When running through a list of the greatest foreign imports to grace English football, a few names automatically spring to mind. Cristiano Ronaldo deserves immense recognition as the only Premiership-based player to be named FIFA World Player of the Year, whilst Eric Cantona was the catalyst for Manchester United’s dominance for the past 20 years. Yet Thierry Henry, who announced the closure of a glittering career in December, has legitimate claims to be declared theagreatest player the English game has ever seen.
Henry’s retirement is an announcement that has been greeted with much weeping and gnashing of teeth across North London. For all his immense achievements in football (a treble winner with Barcelona, World Cup and European Championship medals with France and his countryís all time record goal-scorer), his name will forever be associated with Arsenal.
Yet his success at Highbury had initially been far from guaranteed, having arrived in 1999 under a cloud after an unhappy spell at Juventus and appearing ill-equipped to fill the considerable void left by Nicolas Anelkaís departure to Real Madrid. When he failed to score in his first eight games for his new club, Arsene Wengerís gamble to convert the winger into a centre forward appeared to be doomed to failure. Then he netted a scorcher against Southampton and never looked back.
Henry’s statistics, achieved in the most competitive league in football, make for astonishing reading; seldom has a player in the English game maintained such impossible standards for such a length of time. On four out of five occasions between 2001-2002 and 2005-2006, he won the Premiership Golden Boot and became the first player to retain the PFA Player of the Year Award, yet such impressive statistics utterly fail to capture the majesty of Henry in full flight.
He was a primal force of nature, an astonishing combination of speed, power, close control, intelligence, movement and lethal finishing from varied distances and angles, equally capable of scoring a scruffy tap in as he was a screamer from outside the box. His tendency to drift out onto the left wing and link up with Robert Pires was one that caused right-backs across the land to psychologically keel over. As his compatriot Lilian Thuram said, ìno defender in the world can keep up with himî.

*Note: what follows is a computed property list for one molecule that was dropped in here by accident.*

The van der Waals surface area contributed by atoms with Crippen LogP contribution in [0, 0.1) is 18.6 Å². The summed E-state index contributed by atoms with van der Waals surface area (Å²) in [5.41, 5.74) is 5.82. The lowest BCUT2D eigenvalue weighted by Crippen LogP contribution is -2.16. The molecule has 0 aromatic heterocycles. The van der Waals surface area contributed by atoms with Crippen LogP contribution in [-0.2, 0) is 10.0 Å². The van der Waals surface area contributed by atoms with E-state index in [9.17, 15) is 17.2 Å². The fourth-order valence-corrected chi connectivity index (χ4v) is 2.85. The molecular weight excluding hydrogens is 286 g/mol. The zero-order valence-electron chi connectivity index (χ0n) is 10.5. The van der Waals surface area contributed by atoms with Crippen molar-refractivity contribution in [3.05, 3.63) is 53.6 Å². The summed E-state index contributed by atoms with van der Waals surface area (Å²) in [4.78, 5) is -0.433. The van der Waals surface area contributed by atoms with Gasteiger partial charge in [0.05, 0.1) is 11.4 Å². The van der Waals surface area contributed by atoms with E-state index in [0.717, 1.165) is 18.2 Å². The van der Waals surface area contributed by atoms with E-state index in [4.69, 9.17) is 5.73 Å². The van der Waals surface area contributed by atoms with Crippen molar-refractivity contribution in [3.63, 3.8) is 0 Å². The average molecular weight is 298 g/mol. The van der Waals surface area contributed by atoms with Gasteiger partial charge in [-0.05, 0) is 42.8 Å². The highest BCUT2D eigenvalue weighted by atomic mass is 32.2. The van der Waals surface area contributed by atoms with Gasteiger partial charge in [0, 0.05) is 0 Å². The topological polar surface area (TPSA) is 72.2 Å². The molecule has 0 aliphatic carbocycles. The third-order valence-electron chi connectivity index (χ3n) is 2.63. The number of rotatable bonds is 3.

Critics of Henry tend to dismiss him as a flat-track bully. It is true that his legs had an unfortunate tendency to turn to jelly in cup finals (his miss in the 69th minute in the 2006 Champions League Final still induces physical pain). Yet it is also notable how many of his finest moments came against high-calibre opponents. The volley against Manchester United in 2000; the hat trick against Roma in 2002 and the solo effort at the Bernabeau in 2006 all roll nicely off the tongue.
However, the game against Liverpool on a sunny Good Friday 2004 perhaps provides the finest demonstration of Henry at the peak of his powers. With Arsenal knocked out of the FA Cup and Champions League in the same week and losing 2-1 to the men from Anfield, the league season also looked like floundering. Step forward the king. He demolished Liverpool with a breath taking hat trick, the second goal of which makes for sublime viewing in slow motion as the Frenchman weaves his way through the massed ranks of Liverpool defenders who collapse like dominoes before him. Arsenal would go on to the win the game, record a unique unbeaten league campaign and achieve immortality.
He would eventually depart for Barcelona and then New York Red Bulls, although he would pull on the red and white one last time during a loan spell in which he would famously come off the bench to net the winner against Leeds in the FA Cup in 2012. Normally a self-possessed individual, even Monsieur Va-Va Voom couldn’t contain himself as he wheeled away to celebrate with those who welcomed the return of the prodigal son. Long live the king.